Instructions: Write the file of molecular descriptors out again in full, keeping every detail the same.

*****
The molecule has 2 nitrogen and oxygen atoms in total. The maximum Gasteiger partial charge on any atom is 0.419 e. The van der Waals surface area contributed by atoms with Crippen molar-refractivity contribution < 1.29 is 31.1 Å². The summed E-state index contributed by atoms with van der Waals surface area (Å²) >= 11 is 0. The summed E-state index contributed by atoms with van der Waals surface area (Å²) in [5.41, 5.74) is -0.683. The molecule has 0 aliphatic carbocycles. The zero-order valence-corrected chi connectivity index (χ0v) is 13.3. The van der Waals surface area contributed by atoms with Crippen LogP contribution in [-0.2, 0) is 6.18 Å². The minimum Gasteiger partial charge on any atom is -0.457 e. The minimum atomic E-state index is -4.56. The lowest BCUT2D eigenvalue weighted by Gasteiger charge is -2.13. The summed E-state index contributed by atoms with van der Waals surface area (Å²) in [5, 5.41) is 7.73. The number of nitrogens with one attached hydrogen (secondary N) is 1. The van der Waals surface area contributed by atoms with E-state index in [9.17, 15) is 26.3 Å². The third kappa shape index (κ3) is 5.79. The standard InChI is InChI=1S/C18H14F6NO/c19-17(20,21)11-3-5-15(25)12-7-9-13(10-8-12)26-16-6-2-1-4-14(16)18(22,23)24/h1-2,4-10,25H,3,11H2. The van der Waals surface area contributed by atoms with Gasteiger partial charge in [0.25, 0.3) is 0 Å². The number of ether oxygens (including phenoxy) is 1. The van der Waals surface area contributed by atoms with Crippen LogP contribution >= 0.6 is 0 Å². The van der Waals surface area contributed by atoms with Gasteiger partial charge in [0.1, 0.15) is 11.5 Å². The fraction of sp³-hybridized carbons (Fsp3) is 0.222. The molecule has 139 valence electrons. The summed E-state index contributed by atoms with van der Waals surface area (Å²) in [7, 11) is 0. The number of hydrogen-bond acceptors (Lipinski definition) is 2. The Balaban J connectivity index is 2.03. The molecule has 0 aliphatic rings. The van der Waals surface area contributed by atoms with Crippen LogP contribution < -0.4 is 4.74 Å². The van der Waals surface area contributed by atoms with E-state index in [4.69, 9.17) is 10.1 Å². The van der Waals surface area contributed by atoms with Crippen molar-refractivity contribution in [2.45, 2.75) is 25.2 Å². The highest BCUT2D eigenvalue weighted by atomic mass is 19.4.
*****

The molecule has 2 nitrogen and oxygen atoms in total. The maximum Gasteiger partial charge on any atom is 0.419 e. The van der Waals surface area contributed by atoms with Crippen molar-refractivity contribution < 1.29 is 31.1 Å². The summed E-state index contributed by atoms with van der Waals surface area (Å²) >= 11 is 0. The summed E-state index contributed by atoms with van der Waals surface area (Å²) in [5.41, 5.74) is -0.683. The molecule has 0 aliphatic carbocycles. The zero-order valence-corrected chi connectivity index (χ0v) is 13.3. The van der Waals surface area contributed by atoms with Crippen LogP contribution in [-0.2, 0) is 6.18 Å². The minimum Gasteiger partial charge on any atom is -0.457 e. The minimum atomic E-state index is -4.56. The lowest BCUT2D eigenvalue weighted by Gasteiger charge is -2.13. The summed E-state index contributed by atoms with van der Waals surface area (Å²) in [5, 5.41) is 7.73. The number of nitrogens with one attached hydrogen (secondary N) is 1. The van der Waals surface area contributed by atoms with E-state index in [9.17, 15) is 26.3 Å². The third kappa shape index (κ3) is 5.79. The standard InChI is InChI=1S/C18H14F6NO/c19-17(20,21)11-3-5-15(25)12-7-9-13(10-8-12)26-16-6-2-1-4-14(16)18(22,23)24/h1-2,4-10,25H,3,11H2. The van der Waals surface area contributed by atoms with Gasteiger partial charge in [0.25, 0.3) is 0 Å². The number of ether oxygens (including phenoxy) is 1. The van der Waals surface area contributed by atoms with Crippen LogP contribution >= 0.6 is 0 Å². The van der Waals surface area contributed by atoms with Gasteiger partial charge in [0.1, 0.15) is 11.5 Å². The fraction of sp³-hybridized carbons (Fsp3) is 0.222. The molecule has 139 valence electrons. The summed E-state index contributed by atoms with van der Waals surface area (Å²) in [7, 11) is 0. The number of hydrogen-bond acceptors (Lipinski definition) is 2. The Balaban J connectivity index is 2.03. The molecule has 0 aliphatic rings. The van der Waals surface area contributed by atoms with Crippen LogP contribution < -0.4 is 4.74 Å². The van der Waals surface area contributed by atoms with E-state index in [4.69, 9.17) is 10.1 Å². The van der Waals surface area contributed by atoms with Crippen molar-refractivity contribution in [2.45, 2.75) is 25.2 Å². The highest BCUT2D eigenvalue weighted by atomic mass is 19.4.